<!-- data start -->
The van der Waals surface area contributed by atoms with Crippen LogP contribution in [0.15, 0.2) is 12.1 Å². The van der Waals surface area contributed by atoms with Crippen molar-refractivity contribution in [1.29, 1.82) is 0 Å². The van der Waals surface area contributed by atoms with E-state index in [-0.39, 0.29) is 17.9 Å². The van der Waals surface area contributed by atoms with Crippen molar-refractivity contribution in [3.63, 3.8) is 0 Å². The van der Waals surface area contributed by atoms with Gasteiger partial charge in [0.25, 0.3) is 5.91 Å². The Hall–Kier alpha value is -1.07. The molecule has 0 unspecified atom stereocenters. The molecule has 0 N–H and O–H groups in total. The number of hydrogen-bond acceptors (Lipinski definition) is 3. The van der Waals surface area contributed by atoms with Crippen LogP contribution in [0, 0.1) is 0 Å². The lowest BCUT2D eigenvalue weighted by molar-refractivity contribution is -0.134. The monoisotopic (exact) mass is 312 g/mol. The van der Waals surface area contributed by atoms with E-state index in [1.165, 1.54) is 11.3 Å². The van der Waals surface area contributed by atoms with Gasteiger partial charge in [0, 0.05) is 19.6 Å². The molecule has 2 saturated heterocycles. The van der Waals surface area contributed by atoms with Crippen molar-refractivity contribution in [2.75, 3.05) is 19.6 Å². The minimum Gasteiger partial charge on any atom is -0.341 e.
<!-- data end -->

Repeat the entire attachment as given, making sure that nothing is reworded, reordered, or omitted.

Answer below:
The van der Waals surface area contributed by atoms with Crippen LogP contribution in [0.15, 0.2) is 12.1 Å². The van der Waals surface area contributed by atoms with Crippen molar-refractivity contribution in [1.29, 1.82) is 0 Å². The van der Waals surface area contributed by atoms with E-state index in [-0.39, 0.29) is 17.9 Å². The van der Waals surface area contributed by atoms with Crippen molar-refractivity contribution in [3.63, 3.8) is 0 Å². The van der Waals surface area contributed by atoms with Gasteiger partial charge in [0.25, 0.3) is 5.91 Å². The Hall–Kier alpha value is -1.07. The molecule has 0 unspecified atom stereocenters. The molecule has 0 N–H and O–H groups in total. The number of hydrogen-bond acceptors (Lipinski definition) is 3. The van der Waals surface area contributed by atoms with Crippen LogP contribution in [0, 0.1) is 0 Å². The lowest BCUT2D eigenvalue weighted by molar-refractivity contribution is -0.134. The monoisotopic (exact) mass is 312 g/mol. The van der Waals surface area contributed by atoms with E-state index in [1.165, 1.54) is 11.3 Å². The van der Waals surface area contributed by atoms with Gasteiger partial charge in [0, 0.05) is 19.6 Å². The molecule has 2 saturated heterocycles. The van der Waals surface area contributed by atoms with Crippen molar-refractivity contribution in [2.75, 3.05) is 19.6 Å². The minimum Gasteiger partial charge on any atom is -0.341 e.